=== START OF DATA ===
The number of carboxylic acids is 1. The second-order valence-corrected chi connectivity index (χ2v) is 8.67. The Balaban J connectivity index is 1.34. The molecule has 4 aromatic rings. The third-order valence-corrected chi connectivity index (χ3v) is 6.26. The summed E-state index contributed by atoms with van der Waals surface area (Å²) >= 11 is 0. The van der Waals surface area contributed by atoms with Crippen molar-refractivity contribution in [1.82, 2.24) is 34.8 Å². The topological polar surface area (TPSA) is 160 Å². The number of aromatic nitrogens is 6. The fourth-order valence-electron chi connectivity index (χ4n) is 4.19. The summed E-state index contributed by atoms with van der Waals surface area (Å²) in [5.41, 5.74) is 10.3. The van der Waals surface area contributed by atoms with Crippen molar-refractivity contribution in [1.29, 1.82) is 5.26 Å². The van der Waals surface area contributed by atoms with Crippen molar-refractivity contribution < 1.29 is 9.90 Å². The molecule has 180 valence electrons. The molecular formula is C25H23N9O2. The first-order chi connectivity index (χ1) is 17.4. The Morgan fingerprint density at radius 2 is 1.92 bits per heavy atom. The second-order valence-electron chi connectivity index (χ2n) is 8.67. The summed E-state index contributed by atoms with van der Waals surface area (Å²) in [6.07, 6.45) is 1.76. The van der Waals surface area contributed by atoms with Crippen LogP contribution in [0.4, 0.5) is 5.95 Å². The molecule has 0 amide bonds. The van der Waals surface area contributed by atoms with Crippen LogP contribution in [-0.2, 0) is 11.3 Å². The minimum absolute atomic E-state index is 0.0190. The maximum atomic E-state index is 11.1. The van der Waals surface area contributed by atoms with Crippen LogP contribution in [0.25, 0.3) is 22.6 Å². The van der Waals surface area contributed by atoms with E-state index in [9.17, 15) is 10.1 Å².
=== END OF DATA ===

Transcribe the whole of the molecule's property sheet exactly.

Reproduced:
The number of carboxylic acids is 1. The second-order valence-corrected chi connectivity index (χ2v) is 8.67. The Balaban J connectivity index is 1.34. The molecule has 4 aromatic rings. The third-order valence-corrected chi connectivity index (χ3v) is 6.26. The summed E-state index contributed by atoms with van der Waals surface area (Å²) >= 11 is 0. The van der Waals surface area contributed by atoms with Crippen molar-refractivity contribution in [1.82, 2.24) is 34.8 Å². The topological polar surface area (TPSA) is 160 Å². The number of aromatic nitrogens is 6. The fourth-order valence-electron chi connectivity index (χ4n) is 4.19. The summed E-state index contributed by atoms with van der Waals surface area (Å²) in [5.41, 5.74) is 10.3. The van der Waals surface area contributed by atoms with Crippen molar-refractivity contribution in [1.29, 1.82) is 5.26 Å². The van der Waals surface area contributed by atoms with Crippen molar-refractivity contribution < 1.29 is 9.90 Å². The molecule has 180 valence electrons. The molecular formula is C25H23N9O2. The first-order chi connectivity index (χ1) is 17.4. The Morgan fingerprint density at radius 2 is 1.92 bits per heavy atom. The second-order valence-electron chi connectivity index (χ2n) is 8.67. The summed E-state index contributed by atoms with van der Waals surface area (Å²) in [6.07, 6.45) is 1.76. The van der Waals surface area contributed by atoms with Crippen LogP contribution in [0.4, 0.5) is 5.95 Å². The molecule has 0 amide bonds. The van der Waals surface area contributed by atoms with Crippen LogP contribution in [-0.2, 0) is 11.3 Å². The minimum absolute atomic E-state index is 0.0190. The maximum atomic E-state index is 11.1. The van der Waals surface area contributed by atoms with Crippen LogP contribution in [0.25, 0.3) is 22.6 Å². The van der Waals surface area contributed by atoms with E-state index in [9.17, 15) is 10.1 Å².